4.7.2 Display results / 94
4.7.3 Sensor derivatives / 95
4.8 References / 95
CHAPTER 5 BROAD OCEAN SURVEILLANCE SYSTEM (BOSS) / 97
5.1 Requirements / 97
5.2 Geometry / 97
5.3 Sensitivity / 100
5.4 Optics / 102
5.5 Step back / 102
5.6 Second iteration / 105
5.7 Summary / 107
5.8 Commercial applications / 108
CHAPTER 6. COLLISION AVOIDANCE REACTION EQUIPMENT (CARE) /
109
6.1 Statement of the problem / 109
6.2 Geometry / 109
6.3 Sensitivity / 111
6.3.1 Tailpipe radiation / 111
6.3.2 Plume radiation / 114
6.3.3 Body radiation / 115
6.3.4 The answer / 118
6.4 Optics / 118
6.4.1 The fly's eye / 118
6.4.2 The fish eye / 120
6.4.3 The scanner / 120
6.5 Probability of detection and false alarms / 120
6.6 Final thoughts / 124
6.7 References / 125
APPENDIX A SCANNERS / 127
A.1 Introduction / 127
A.2 Reflective prismatic scanners / 128
A.2.1 Monogon prismatic mirror / 128
A.2.2 Bigonal plane mirror / 128
A.2.3 Trigonal mirror / 128
A.2.4 Quadrigon / 128
A.2.5 Split aperture scanner / 131
A.2.6 Weiler wheel / 132
A.3 Pyramidal reflective scanners / 133
A.3.1 Plane mirror / 133
A.3.2 Axe blade scanner / 134
A.3.3 Pyramid scanner / 136
A.4 Inside out scanners / 136
A.4.1 Carousel scanner / 137
A.4.2 Soup-bowl scanner / 138
A.4.3 Saucer scanner / 138
A.5 Refractive prismatic scanners / 138
A.5.1 Operation of plane parallel plate / 140
A.5.2 Refractive prismatic polygons / 142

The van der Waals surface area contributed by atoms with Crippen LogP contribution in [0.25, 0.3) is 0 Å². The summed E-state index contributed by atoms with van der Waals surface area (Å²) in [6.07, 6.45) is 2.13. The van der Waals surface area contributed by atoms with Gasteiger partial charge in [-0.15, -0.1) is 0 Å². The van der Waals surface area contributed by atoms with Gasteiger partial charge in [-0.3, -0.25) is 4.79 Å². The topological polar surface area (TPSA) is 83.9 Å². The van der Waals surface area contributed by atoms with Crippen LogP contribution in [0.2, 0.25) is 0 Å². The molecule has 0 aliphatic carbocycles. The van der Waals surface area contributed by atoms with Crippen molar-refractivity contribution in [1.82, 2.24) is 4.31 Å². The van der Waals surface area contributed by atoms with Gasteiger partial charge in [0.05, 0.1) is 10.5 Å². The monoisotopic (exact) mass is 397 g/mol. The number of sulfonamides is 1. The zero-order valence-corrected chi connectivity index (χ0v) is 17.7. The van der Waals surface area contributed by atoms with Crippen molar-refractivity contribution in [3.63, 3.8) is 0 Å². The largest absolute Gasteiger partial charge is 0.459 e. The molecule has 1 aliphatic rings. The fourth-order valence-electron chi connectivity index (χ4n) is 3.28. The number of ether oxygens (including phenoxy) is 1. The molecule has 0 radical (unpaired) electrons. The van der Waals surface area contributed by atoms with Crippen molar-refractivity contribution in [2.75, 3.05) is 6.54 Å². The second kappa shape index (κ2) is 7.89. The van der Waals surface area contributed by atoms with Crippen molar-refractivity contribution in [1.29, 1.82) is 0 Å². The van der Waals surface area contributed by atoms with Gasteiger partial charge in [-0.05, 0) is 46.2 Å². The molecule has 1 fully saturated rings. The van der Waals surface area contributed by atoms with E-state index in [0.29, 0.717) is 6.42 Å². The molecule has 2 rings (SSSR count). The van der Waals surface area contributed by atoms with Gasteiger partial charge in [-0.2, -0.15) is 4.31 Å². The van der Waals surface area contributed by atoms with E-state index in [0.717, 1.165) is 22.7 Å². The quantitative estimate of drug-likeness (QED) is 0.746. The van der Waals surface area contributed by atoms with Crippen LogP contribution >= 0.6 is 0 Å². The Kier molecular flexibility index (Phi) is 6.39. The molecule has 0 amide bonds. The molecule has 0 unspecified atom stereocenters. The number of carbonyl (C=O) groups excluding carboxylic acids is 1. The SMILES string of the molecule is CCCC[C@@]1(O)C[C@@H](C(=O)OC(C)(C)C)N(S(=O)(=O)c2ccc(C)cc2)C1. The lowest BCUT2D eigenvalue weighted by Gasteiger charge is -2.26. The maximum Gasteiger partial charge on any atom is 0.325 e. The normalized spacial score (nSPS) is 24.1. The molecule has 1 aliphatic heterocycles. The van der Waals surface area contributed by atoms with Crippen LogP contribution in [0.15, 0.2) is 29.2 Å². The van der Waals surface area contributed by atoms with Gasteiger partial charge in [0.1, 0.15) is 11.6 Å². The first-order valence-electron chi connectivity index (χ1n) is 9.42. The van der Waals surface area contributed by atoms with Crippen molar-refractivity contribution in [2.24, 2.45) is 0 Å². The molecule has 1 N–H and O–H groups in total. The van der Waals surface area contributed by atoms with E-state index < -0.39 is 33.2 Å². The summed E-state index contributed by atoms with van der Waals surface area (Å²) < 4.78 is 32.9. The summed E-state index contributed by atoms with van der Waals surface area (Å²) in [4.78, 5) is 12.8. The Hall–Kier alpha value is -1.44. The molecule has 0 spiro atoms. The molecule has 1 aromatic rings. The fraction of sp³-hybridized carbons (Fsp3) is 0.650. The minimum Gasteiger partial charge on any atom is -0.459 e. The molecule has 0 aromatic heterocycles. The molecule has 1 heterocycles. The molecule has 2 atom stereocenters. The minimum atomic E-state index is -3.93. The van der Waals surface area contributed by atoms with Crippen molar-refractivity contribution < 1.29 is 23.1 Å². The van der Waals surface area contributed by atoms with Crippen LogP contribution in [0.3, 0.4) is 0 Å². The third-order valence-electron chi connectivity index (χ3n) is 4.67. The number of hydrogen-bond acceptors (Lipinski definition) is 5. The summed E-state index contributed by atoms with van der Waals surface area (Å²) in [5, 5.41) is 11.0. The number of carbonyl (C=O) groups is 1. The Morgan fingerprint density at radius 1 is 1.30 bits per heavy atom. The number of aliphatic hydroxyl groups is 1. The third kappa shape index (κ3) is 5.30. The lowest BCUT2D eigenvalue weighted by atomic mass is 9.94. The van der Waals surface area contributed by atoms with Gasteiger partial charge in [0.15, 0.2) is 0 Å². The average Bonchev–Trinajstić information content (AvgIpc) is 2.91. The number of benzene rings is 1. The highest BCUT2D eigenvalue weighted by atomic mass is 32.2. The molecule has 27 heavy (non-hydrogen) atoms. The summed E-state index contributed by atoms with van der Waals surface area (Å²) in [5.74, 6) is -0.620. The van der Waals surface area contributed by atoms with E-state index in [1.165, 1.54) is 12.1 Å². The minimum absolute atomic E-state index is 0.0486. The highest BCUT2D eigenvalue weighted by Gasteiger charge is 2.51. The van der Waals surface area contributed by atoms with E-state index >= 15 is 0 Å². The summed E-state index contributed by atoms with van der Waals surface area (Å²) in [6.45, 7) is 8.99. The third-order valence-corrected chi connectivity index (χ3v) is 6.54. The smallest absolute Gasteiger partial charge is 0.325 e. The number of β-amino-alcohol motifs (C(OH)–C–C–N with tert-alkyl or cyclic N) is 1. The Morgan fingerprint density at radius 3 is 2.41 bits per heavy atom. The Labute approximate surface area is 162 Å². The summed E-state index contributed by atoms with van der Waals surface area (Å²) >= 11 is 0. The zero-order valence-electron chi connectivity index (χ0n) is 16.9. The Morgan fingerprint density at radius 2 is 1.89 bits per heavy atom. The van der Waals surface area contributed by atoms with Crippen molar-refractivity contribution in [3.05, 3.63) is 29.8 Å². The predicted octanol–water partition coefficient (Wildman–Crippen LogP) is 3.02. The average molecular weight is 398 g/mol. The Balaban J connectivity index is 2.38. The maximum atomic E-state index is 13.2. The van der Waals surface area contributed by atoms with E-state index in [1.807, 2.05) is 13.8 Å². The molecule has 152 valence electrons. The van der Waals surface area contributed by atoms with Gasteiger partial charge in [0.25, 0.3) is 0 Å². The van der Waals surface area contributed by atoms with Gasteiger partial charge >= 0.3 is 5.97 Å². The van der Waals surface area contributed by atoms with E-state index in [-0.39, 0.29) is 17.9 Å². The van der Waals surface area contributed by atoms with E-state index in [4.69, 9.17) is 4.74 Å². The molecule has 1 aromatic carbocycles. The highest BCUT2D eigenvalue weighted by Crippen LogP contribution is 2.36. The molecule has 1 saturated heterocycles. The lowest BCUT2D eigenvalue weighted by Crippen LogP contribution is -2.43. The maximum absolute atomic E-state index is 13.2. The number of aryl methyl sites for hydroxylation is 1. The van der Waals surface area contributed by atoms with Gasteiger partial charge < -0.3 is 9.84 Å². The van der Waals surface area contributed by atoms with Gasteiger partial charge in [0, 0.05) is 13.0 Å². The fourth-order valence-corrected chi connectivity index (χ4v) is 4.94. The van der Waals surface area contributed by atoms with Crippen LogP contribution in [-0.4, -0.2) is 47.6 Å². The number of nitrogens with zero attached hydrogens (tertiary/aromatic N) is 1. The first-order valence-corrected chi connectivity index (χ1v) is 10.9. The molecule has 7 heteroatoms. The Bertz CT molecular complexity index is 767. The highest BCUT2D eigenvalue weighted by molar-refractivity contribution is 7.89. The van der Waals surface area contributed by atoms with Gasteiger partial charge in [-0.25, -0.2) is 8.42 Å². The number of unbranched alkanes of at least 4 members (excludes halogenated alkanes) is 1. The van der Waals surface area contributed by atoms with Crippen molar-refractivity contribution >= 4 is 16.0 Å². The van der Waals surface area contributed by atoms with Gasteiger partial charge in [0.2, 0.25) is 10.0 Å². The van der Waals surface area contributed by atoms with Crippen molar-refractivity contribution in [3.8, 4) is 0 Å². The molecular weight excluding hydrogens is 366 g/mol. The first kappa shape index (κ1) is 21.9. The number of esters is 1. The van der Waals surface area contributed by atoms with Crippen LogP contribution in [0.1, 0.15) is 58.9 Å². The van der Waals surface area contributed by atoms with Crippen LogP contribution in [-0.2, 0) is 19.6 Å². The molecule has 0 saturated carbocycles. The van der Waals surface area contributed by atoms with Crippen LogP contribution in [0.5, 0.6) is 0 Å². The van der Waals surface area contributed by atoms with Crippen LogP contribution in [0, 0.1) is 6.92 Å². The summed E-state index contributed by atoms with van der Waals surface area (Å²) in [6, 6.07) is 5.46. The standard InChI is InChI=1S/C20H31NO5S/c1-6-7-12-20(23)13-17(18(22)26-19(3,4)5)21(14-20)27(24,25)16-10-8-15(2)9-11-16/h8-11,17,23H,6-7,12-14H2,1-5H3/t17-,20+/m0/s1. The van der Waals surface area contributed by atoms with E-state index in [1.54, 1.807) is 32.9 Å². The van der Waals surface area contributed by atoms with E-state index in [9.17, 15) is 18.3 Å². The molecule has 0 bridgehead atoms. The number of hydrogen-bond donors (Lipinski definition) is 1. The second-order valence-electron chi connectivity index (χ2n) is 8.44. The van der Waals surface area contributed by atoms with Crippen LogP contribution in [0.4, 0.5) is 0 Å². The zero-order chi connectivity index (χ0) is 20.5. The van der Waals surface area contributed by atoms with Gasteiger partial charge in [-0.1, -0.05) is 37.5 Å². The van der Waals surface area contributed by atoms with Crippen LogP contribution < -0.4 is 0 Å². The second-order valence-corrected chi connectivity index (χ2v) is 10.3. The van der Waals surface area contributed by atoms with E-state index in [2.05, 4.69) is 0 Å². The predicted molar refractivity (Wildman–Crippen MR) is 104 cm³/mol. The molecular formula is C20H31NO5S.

A.6 Rotating prisms/ 142
A.7 Wheeler line / 143
A.8 Observations / 143
A.9 References / 144
APPENDIX B OPTICAL SYSTEMS / 145
B.1 Introduction / 145
B.2 Reflective objectives / 145
B.2.1 The SEAL / 145
B.2.2 The Schwarzchilds / 148
B.2.3 Reflective Schmidt /148
B.2.4 Correctorless Schmidt / 148
B.3 Lens systems / 149
B.3.1 Singlet lenses / 149
B.3.2 Doublet lenses / 152
B.3.3 The (Cooke) triplet / 154
B.3.4 Fifty-degree cold helicopter lens / 155
B.4 References / 157
APPENDIX C ORBITAL VELOCITIES AND TIME / 159
INDEX / 161

PREFACE

This text is an extension of my earlier book, Introduction to Infrared System Design, in which materials, detectors, optics, scanners, and sensitivity calculations were introduced. This text builds on the principles and information presented in the earlier work and addresses several problems in detail. Most of the problems are real, or closely resemble actual problems.

The MX Shell Game was proposed to me some years ago when the people who were considering housing the Peacekeeper wanted to know if the position of the vehicle could be detected by the "Red Team." I have altered it slightly to illustrate the principles of designing a demanding strip mapper. The final sections of Chapter 2 discuss less-demanding applications, some of which have been implemented. The Space Campout is a whimsical design of an instrument that detects ICBMs in midcourse. It illustrates principles that I have applied in addressing many varied design problems over the years.